The Republic of Palau

“Grandpa’s in the emergency room, again,” Mom told me over the phone, “and things look very bad this time.” My heart sank when I heard her news. I loved my grandpa so much; the thought of losing him was heartbreaking. To make matters worse, I had only a few days left of summer break before I had to return to Palau to begin my second year of volunteer teaching.

I quickly bought a ticket and flew to Colombia to be by Grandpa’s side.

When I walked into Grandpa’s hospital room, he smiled faintly at me. “I’m so glad you came,” he said softly, reaching for my hand. We didn’t talk much that first day because he was so weak, but the second day, he seemed a little more like his old self. “Tell me about your mission work in Palau,” he asked with a twinkle in his eye. He had been so proud and supportive about my overseas ministry. I pulled a chair close to his bedside and shared stories, photos, and videos of my experiences. He encouraged me, telling me to be brave and never to give up.

All too quickly, it was time for me to go. I was thankful that God had given me the opportunity to spend quality time with Grandpa, but saying goodbye was agonizing. How could I leave him, knowing I’d probably never see him again on this earth?

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I returned to Palau with a heavy heart. At first, I was so worried about Grandpa that I found it hard to give my students the love and attention they deserved. But as the days passed and Grandpa didn’t appear to be getting any worse, I began hoping that he might recover, just as he had several times before.

That naive idea was crushed suddenly one Friday evening when I received a call from my mom. “Grandpa’s gone,” she said, her voice breaking. “He died just a few hours ago.” At that moment, I felt my world collapse.

I knew that Grandpa was now resting in Jesus and was no longer suffering. But somehow, the end of his suffering became the beginning of mine. I think going through the loss of a loved one when you’re on the other side of the world and can’t be with family makes losing that person that much harder. I struggled to accept the fact that I wouldn’t be able to attend his funeral. But most of all, I worried that I wouldn’t be able to continue being the passionate, loving, all-present teacher I had been before. My heart was so heavy that I couldn’t see myself breaking out of the darkness of pain.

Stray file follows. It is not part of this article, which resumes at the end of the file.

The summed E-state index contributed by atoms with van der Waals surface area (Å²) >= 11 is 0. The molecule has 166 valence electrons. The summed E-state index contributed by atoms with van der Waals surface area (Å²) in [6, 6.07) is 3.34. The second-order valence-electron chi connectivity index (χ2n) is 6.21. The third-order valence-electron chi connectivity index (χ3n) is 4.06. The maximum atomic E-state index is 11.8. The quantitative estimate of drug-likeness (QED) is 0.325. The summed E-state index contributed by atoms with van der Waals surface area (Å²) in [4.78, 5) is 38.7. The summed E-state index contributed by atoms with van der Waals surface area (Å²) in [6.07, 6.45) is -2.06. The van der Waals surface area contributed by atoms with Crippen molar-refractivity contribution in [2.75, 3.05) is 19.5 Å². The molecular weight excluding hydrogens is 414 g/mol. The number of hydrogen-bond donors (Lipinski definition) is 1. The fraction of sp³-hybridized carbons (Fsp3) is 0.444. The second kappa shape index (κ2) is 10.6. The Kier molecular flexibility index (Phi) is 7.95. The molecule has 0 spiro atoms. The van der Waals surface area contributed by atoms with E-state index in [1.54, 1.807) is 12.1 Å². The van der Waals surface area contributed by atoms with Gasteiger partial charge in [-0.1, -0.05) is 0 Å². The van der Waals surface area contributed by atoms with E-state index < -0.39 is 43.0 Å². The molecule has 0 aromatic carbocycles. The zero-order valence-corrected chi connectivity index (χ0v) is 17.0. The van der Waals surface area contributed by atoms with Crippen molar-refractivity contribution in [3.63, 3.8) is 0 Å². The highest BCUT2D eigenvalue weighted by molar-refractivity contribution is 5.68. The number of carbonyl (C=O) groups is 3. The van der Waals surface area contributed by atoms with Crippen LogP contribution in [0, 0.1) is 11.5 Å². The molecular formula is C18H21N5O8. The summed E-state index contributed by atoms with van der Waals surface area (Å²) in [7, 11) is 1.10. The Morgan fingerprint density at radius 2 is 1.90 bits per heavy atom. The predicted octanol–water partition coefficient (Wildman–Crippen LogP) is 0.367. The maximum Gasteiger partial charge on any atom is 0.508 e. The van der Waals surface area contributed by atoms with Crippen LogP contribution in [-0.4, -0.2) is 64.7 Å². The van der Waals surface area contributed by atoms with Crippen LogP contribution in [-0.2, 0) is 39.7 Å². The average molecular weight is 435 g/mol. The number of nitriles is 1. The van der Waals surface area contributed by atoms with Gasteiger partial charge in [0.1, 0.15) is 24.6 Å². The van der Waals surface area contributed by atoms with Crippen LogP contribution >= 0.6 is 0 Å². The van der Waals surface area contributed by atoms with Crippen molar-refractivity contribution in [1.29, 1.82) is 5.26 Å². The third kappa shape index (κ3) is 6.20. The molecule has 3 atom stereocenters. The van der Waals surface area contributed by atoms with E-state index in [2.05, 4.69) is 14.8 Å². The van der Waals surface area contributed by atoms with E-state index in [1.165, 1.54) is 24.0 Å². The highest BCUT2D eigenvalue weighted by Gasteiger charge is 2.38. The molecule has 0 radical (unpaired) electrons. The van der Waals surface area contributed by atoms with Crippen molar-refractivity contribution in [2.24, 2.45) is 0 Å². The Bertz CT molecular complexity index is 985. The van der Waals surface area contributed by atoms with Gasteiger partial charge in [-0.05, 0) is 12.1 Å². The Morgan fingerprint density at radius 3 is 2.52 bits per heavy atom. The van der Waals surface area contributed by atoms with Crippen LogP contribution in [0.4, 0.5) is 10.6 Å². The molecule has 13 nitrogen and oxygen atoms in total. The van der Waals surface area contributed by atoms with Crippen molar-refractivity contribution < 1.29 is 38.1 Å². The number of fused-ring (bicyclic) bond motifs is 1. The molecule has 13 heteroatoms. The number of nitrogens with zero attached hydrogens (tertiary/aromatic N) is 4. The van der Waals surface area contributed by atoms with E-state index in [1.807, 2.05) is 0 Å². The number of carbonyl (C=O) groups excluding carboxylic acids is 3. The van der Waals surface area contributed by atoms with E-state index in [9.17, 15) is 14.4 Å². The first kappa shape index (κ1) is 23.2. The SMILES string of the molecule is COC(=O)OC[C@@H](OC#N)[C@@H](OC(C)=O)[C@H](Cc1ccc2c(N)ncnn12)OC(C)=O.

But God came through for me. Through the support of my fellow missionaries, the principal and his wife, the church members, and my students, He held me close. Their hugs, patience, prayers, and encouraging words all helped begin my healing process, and I began to see the light.

I’ve learned that it’s in the most difficult moments, when we feel the farthest from God, that He manifests Himself in ways we least expect. I had come to Palau to serve and teach, yet it was my students who served and taught me. I’d come to show them God’s love, but it was they who showered me with His love right when I needed it most.

I’ll be forever grateful for my time in Palau. Though I terribly miss my grandfather, it is here that I’ve come to know deeply the God who heals broken hearts.

Reprinted and adapted with permission from Guam-Micronesia Mission of Seventh-day Adventists.

Photo: My last few moments with Grandpa.

Nathalia Parra From the United States, Nathalia Parra served as a volunteer English as a Second Language (ESL) teacher at Palau Mission Academy in the Republic of Palau. She currently teaches ESL and English at Portland Adventist Academy in Oregon, United States.